BHB Q7.4 What are the key assumptions underlying expected utility and how realistic are these assumptions?
2. BHB Q7.5 Is expected utility a useful criterion for investment choice when investment pay-offs are certain?
3. BHB Q7.6 How are different combinations of assets compared when using the concept of utility?
4. BHB Q7.7 How does the level of risk affect the curvature of indifference curves?
5. BHB Q7.9 List two situations where expected return and standard deviation are sufficient to describe the choice between risky portfolios?
6. BHB Q7.22 Investment A provides a 40% chance of paying $1000 (good year) and a 60% chance of paying $200 (bad year). Alternatively, investment B has a 50% chance of paying $800 (good year) and a 50% chance of paying $500 (bad year). The pay-off varies across investments and according to the state of the world. Which investment will be preferred if the investor has logarithmic preference functions?
7. BHB Q7.18 In estimating the opportunity set, does the assumption that the expected returns, variances and covariances are known with certainty matter?
8. Define the efficient frontier. How does it differ from the minimum variance frontier?
9. How is the correlation statistic related to diversification? Can a diversified portfolio be created with two assets with a correlation coefficient of +1?
10. A pension fund manager is considering three mutual funds. The first is a stock fund, the second is a long-term government and corporate bond fund, and the third is a T-bill money market fund that yields at a rate of 8%. The probability distribution of the risky funds is as
11. In estimating the opportunity set, does the assumption that the expected returns, variances and covariances are known with certainty matter? The expected returns may be estimated with error and the error may not be consistent across securities. For example the level of information varies across securities and so the precision of the estimates will also vary across securities. If estimates are prone to error the opportunity set may concentrate on those securities with greatest error rather than those companies which best meet the needs of the investor. This result is often termed error maximisation and can result in a portfolio that concentrates on a fairly small subset of the available securities. These are the securities with greatest expected returns and/or least variance and covariance effect, often the most likely to suffer from data entry errors and errors in analysis. The key point to note is the importance of accurate measures of expected return, variance and covariance and the possibility that a number of ‘approximately optimal’ portfolios may exist in practice.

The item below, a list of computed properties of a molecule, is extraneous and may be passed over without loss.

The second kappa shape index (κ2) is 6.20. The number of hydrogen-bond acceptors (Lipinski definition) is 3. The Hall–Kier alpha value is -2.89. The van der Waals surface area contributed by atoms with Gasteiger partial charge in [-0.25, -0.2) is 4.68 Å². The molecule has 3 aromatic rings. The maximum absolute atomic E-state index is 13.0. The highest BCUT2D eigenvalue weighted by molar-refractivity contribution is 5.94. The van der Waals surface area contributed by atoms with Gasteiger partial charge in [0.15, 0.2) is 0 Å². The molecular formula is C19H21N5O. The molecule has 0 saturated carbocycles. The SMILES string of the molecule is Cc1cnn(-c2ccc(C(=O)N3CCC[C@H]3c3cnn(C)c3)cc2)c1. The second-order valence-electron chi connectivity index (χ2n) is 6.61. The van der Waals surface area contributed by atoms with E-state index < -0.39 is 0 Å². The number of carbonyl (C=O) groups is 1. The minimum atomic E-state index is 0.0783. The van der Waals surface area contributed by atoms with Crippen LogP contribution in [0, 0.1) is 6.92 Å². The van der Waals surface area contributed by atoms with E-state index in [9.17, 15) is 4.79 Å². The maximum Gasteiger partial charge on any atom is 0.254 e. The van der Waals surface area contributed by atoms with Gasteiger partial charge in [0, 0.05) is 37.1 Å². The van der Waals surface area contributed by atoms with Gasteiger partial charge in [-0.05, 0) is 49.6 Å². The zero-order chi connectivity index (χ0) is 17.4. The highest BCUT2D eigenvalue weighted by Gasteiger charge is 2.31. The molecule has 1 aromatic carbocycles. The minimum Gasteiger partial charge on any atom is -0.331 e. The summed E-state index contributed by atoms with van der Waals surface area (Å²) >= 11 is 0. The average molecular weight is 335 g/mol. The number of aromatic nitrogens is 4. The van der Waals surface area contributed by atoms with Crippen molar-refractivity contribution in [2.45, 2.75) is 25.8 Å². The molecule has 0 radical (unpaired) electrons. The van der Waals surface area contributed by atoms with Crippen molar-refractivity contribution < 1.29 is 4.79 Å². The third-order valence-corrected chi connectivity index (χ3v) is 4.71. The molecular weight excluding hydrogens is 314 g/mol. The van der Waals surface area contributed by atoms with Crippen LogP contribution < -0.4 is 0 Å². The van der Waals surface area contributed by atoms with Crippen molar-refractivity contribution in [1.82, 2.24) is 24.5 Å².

12. The ABC company wants to invest in two risky assets over the next 12 months. Analysts predict that the expected return on asset A is 5% per annum and on asset B it is 7% per annum. The standard deviation of the returns for asset A is 8% and for asset B it is 9%. The correlation between the two assets in 0.4 and the risk-free rate is 5.5% per annum. What combination of the two assets will give returns that exceed the risk-free rate? The question requires an estimate of the weights in the risky assets that produces a portfolio return that exceeds the return on the risk-free asset. By altering the weights in each asset, the portfolio return changes as follows: E(Ra) E(Rb) wa wb E(Rp) 5% 7% 100% 0% 1.00x5% + 0.00x7% = 5% 5% 7% 75% 25% 0.75x5% + 0.25x7% = 5.5% 5% 7% 50% 50% 0.50x5% + 0.50x7% = 6% 5% 7% 25% 75% 0.25x5% + 0.75x7% = 6.5% 5% 7% 0% 100% 0.00x5% + 1.00x7% = 7% Clearly, as the weight in asset A decreases (weight in asset B increases), the return on the portfolio increases. As can be seen, when the weight in Asset A is less than 75%, the return on the portfolio exceeds the risk-free return of 5.5%. Alternatively, we can solve: wa E(Ra) + (1–wa) E(Rb) > 5.5% wa 5 + (1–wa)7 > 5.5% 5 wa + 7 – 7 wa > 5.5% –2 wa > –1.5 wa
13. What are the minimum variance weightings for a two-asset portfolio where both assets have the same variance?